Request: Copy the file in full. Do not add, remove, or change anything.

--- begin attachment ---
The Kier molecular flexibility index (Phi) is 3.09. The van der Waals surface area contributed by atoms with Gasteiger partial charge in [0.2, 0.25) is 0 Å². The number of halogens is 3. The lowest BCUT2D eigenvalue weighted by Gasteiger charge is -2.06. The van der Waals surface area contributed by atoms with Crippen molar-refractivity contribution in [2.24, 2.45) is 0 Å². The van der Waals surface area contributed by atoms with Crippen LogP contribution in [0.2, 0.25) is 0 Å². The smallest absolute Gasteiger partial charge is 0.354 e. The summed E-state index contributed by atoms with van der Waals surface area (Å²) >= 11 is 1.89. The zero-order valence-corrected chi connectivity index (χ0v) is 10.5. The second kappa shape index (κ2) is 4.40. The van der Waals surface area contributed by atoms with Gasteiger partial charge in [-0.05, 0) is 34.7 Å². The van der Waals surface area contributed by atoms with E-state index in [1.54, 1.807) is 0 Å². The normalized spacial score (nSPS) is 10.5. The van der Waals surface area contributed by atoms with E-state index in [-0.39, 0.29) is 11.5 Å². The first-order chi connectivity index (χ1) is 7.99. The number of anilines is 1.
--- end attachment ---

The Kier molecular flexibility index (Phi) is 3.09. The van der Waals surface area contributed by atoms with Gasteiger partial charge in [0.2, 0.25) is 0 Å². The number of halogens is 3. The lowest BCUT2D eigenvalue weighted by Gasteiger charge is -2.06. The van der Waals surface area contributed by atoms with Crippen molar-refractivity contribution in [2.24, 2.45) is 0 Å². The van der Waals surface area contributed by atoms with Crippen LogP contribution in [0.2, 0.25) is 0 Å². The smallest absolute Gasteiger partial charge is 0.354 e. The summed E-state index contributed by atoms with van der Waals surface area (Å²) >= 11 is 1.89. The zero-order valence-corrected chi connectivity index (χ0v) is 10.5. The second kappa shape index (κ2) is 4.40. The van der Waals surface area contributed by atoms with Gasteiger partial charge in [-0.05, 0) is 34.7 Å². The van der Waals surface area contributed by atoms with E-state index in [1.54, 1.807) is 0 Å². The normalized spacial score (nSPS) is 10.5. The van der Waals surface area contributed by atoms with E-state index in [-0.39, 0.29) is 11.5 Å². The first-order chi connectivity index (χ1) is 7.99. The number of anilines is 1.